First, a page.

Spike Milligan

Louis Proyect lnp3 at panix.com
Wed Feb 27 16:55:58 MST 2002


The Guardian, Wednesday February 27, 2002

Spike Milligan dies at 83

Author and comedian Spike Milligan has died aged 83 at his Sussex
home, his agent announced today.

The last remaining Goon was surrounded by his family when he died of
kidney failure early this morning.

Milligan had suffered ill health for sometime and had been nursed by
his third wife Shelagh in recent months.

Norma Farnes, his agent and manager, said: "For 35-years he has been
the dynamo in my life and he was my dearest friend. I will miss him
terribly."

One of the most unorthodox and consistently funny performers on the
British comedy circuit from the end of the Second World War until his
death, his writing and absurd sense of humour dominated the Goons.
With the other members - Sir Harry Secombe, Peter Sellers and Michael
Bentine - the team led the way in radio comedy for generations of
their successors.

Jenny Abramsky, BBC director of radio, said: "He was a genius, one of
the critical people who put radio comedy on the map. He was unmatched
anywhere."

Eddie Izzard today described him as the "godfather of alternative
comedy", adding: "He was a great man and it's a very sad day."

On the Goon Show he could transform a mundane situation into the
heights of comedy, drawing fits of laughter from the audience, but he
was equally funny when speaking off the cuff.

Probably his most famous - or notorious remark - was in 1994 when, at
the age of 76, he was receiving a Lifetime Achievement Comedy Award.
A letter praising him from the Prince of Wales, an enormous fan, was
read out - and in front of a stuffed-shirt audience and millions of
TV viewers, Milligan declared: "Little grovelling bastard ..."

Charles, who was not present, saw the funny side, but many outraged
viewers complained to ITV.

Milligan later sent a fax to the prince saying: "I suppose a
knighthood is out of the question now?"

The prince said today he was "deeply saddened to hear the news", his
spokesman adding: "He knew Spike Milligan over many years and had a
great affection for him."

The pair met last year when he received an honourary knighthood,
Milligan not being entitled to call himself "sir" because he was an
Irish national.

On receiving an honorary CBE in 1992 from the then heritage
secretary, David Mellor, who made the presentation in his office, the
visibly frail Milligan had everyone in stitches, quipping: "I can't
see the sense in it really. It makes me a Commander of the British
Empire. They might as well make me a Commander of Milton Keynes - at
least that exists."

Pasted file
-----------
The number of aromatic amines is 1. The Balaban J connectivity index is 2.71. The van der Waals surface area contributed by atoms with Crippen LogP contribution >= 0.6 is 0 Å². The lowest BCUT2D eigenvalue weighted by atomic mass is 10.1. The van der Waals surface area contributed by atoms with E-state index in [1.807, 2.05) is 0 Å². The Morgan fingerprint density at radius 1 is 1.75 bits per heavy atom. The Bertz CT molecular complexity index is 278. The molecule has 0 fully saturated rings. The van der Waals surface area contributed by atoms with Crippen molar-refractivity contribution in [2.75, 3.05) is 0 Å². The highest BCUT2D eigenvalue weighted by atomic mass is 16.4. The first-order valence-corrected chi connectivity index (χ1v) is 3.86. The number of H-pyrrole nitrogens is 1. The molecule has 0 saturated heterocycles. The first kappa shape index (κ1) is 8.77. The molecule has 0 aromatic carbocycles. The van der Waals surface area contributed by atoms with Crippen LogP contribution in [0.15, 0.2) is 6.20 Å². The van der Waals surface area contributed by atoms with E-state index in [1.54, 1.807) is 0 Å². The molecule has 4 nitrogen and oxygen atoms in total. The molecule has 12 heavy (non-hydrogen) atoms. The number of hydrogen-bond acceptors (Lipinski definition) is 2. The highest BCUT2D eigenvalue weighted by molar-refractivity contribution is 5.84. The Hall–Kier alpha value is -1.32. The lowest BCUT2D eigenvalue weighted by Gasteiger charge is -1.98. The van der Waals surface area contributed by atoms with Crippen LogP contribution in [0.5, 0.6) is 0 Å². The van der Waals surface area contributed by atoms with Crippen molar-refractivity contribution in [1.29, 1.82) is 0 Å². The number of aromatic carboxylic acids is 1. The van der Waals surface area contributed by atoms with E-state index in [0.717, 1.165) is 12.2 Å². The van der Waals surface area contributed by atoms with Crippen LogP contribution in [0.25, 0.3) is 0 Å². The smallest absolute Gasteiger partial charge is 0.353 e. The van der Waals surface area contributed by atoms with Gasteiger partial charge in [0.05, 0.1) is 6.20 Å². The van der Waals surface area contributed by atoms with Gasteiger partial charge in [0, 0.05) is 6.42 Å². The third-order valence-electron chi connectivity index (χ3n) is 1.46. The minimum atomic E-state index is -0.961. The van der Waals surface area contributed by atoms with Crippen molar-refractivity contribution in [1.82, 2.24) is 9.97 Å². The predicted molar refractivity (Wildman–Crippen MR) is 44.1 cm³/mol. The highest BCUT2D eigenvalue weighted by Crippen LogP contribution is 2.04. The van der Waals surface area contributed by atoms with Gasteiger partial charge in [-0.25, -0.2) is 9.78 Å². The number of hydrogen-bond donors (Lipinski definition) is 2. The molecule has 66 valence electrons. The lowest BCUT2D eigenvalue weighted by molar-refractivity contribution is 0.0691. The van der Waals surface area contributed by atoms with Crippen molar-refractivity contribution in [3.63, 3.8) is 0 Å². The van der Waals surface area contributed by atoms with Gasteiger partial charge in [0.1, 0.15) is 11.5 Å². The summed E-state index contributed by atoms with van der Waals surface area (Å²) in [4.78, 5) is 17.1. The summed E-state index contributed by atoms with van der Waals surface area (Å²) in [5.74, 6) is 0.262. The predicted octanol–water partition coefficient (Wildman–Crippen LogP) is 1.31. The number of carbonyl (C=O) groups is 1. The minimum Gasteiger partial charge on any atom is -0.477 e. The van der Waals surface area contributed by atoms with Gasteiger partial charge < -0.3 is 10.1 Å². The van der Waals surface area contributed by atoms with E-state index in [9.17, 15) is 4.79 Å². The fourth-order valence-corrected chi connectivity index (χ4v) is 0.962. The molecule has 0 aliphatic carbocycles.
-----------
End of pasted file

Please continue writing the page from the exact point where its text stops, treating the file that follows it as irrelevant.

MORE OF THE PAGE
He was also an accomplished poet, an author with several volumes of
war memoirs which, though riotously funny, contained the bitter
after-taste of brutal conflict.

He wrote numerous books of "silly" poetry for children and other
volumes with such titles as Indefinite Articles and Scunthorpe,
Floored Masterpieces with Worse Verse, Sir Nobonk and the Terrible,
Awful, Dreadful, Naughty Nasty Dragon, as well as Spike Milligan's
Further Transports of Delight and Milligan's War.

Then there were his intense campaigns - against abortion, needless
noise, vivisection and factory farming.

In 1986, he was thrown out of Harrods when he tried to stuff 28lb of
spaghetti down the mouth of the food hall manager.

"I told him it might give him some idea of how a goose feels being
force-fed maize to make pate de fois gras. Everyone looked stunned
and their faces fell."

Even though the Goon Show was a hilarious success, Milligan found
that it became a millstone that had changed his life not always for
the better. He suffered moodswings, nervous breakdowns and bouts of
depression.

"I was so ill when I was writing them that I was in a mental home
three or four times, and they broke up my first marriage," he said.

"I had to write a new show every week for six months. If Hitler had
done that to someone it would be called torture. I was in such a
state of hypertension that I was unapproachable by human beings, and
I became a manic depressive."

Born in India on April 16, 1918, Milligan was 16 when he was brought
to Britain.

His Irish father was an army captain, and Spike adopted his
nationality after immigration laws declared him "stateless" in 1960,
even though he had spent seven years as a gunner on active service in
the British Army.

He obstinately refused to take the oath of allegiance which stood
between him and a British passport. Prince Charles pointed out to him
that even he had to swear the oath and urged him to think again.

"Yes, but it's your mother isn't it? You don't get board and lodging
at Buckingham Palace if you don't swear an oath," he told the prince.

Milligan was in two minds about the existence of heaven. Once he
said: "I'd like to go there. But if Jeffrey Archer is there I want to
go to Lewisham."


--
Louis Proyect, lnp3 at panix.com on 02/27/2002

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